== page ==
Stokes brothers used €146,000 of firm's cash in spending spree
TWO brothers spent almost €146,000 on personal expenses using money from their now wound-up restaurant, the High Court has heard.
Bang Cafe in Dublin was wound-up last year with debts of €2.4m -- but Simon and Christian Stokes spent the €146,000 over an 18-month period to June 2009 on expenses including hotels and restaurants in Ireland, London, Denmark and Barbados.
The brothers also ran the Residence private members' club in Dublin, which also went into receivership last year.
Yesterday, the brothers agreed to court orders restricting them from acting as directors of companies for the next five years unless those companies meet minimal capital requirements.
Mayfair Properties Ltd, the Stokes company which operated the Bang Cafe, also owes more than €470,000 to the Revenue, the court heard.
A separate application by Tom Murray, liquidator of Mayfair Properties Ltd, seeking to disqualify the brothers from involvement in the management of any company, on grounds of being unfit, was adjourned for three weeks.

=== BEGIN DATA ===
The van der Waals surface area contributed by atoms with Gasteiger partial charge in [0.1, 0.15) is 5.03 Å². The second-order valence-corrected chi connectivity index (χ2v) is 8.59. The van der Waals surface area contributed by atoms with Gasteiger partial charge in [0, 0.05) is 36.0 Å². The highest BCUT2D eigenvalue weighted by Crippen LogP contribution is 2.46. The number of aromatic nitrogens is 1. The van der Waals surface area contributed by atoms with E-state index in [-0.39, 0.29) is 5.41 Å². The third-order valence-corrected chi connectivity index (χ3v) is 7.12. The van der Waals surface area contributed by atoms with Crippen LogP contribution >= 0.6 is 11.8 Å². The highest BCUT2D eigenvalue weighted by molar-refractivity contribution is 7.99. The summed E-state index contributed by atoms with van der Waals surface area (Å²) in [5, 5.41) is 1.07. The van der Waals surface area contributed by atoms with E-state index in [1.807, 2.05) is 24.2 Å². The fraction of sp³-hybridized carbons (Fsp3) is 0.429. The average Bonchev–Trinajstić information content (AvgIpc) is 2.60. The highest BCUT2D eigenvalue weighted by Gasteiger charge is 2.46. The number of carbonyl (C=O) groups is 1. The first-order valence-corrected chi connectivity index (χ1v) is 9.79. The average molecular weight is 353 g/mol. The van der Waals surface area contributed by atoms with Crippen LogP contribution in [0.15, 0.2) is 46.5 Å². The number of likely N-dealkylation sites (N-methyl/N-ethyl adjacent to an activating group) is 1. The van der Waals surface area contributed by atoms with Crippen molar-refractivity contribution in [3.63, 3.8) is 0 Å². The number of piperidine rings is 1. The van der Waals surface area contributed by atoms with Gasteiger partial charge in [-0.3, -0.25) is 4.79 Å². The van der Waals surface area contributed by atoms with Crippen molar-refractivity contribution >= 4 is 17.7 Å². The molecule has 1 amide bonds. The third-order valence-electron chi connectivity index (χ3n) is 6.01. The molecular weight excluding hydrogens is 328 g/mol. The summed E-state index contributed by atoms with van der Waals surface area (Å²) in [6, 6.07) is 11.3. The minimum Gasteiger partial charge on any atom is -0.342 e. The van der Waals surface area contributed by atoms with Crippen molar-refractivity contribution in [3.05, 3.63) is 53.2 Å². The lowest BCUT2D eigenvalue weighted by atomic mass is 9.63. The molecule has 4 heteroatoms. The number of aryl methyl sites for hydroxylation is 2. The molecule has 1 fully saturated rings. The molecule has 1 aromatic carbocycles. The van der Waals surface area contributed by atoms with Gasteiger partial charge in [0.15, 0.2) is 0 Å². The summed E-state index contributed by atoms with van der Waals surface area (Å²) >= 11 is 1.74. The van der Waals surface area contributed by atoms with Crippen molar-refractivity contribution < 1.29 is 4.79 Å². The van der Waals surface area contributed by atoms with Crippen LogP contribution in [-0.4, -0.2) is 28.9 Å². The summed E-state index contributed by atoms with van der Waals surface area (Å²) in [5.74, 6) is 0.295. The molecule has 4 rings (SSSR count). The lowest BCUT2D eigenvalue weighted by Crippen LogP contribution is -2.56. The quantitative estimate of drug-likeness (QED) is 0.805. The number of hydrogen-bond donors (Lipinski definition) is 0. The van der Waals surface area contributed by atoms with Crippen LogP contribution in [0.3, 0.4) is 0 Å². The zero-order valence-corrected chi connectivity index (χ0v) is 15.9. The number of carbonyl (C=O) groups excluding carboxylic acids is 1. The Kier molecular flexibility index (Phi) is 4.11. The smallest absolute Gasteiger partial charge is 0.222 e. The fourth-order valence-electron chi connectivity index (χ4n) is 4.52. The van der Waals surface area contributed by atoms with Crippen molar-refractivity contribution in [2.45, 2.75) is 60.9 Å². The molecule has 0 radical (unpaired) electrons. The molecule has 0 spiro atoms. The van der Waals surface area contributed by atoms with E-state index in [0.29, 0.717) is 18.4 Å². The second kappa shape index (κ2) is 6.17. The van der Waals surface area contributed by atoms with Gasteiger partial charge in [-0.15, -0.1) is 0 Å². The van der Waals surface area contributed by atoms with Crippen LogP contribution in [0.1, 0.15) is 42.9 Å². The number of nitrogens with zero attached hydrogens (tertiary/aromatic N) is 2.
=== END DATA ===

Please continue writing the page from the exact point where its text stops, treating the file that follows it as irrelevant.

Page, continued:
An examination by Mr Murray of credit card statements between January 2007 and June 2009 showed large sums of Mayfair company monies were used to pay personal bills incurred by Simon Stokes at hotels, restaurants and a range of stores in Ireland and abroad, the court heard.
They included €2,421 to the Coral Reef Club, Barbados; €1,891 to Blakes Hotel in London; €4,425 to the Gucci Store in New York; €2,000 to the Professional Golfers' Association in Blackrock; €2,277 to the Skovshoved Hotel Denmark; €2,621 to Brown Thomas in Dublin and €6,494 to Pia Bang Interiors in Dublin.
Credit card payments in the name of Christian Stokes between January 2007 and June 2009 included €3,835 to Ashford Castle; €2,091 to Maroma Resort & Spa in the Caribbean and €2,011 to the Skovshoved Hotel, Denmark.
Mayfair was incorporated in 1997, began trading in 1999 and operated the Bang Cafe until it was wound up in January last year. The restaurant has since re-opened under new ownership.
In an affidavit, Mr Murray outlined several concerns about the operation of Mayfair including outstanding Revenue payments, personal use of company credit cards, inter-company loans and failure to submit accounts to the Companies Registration Office.
Mr Murray said the company should have been liquidated earlier.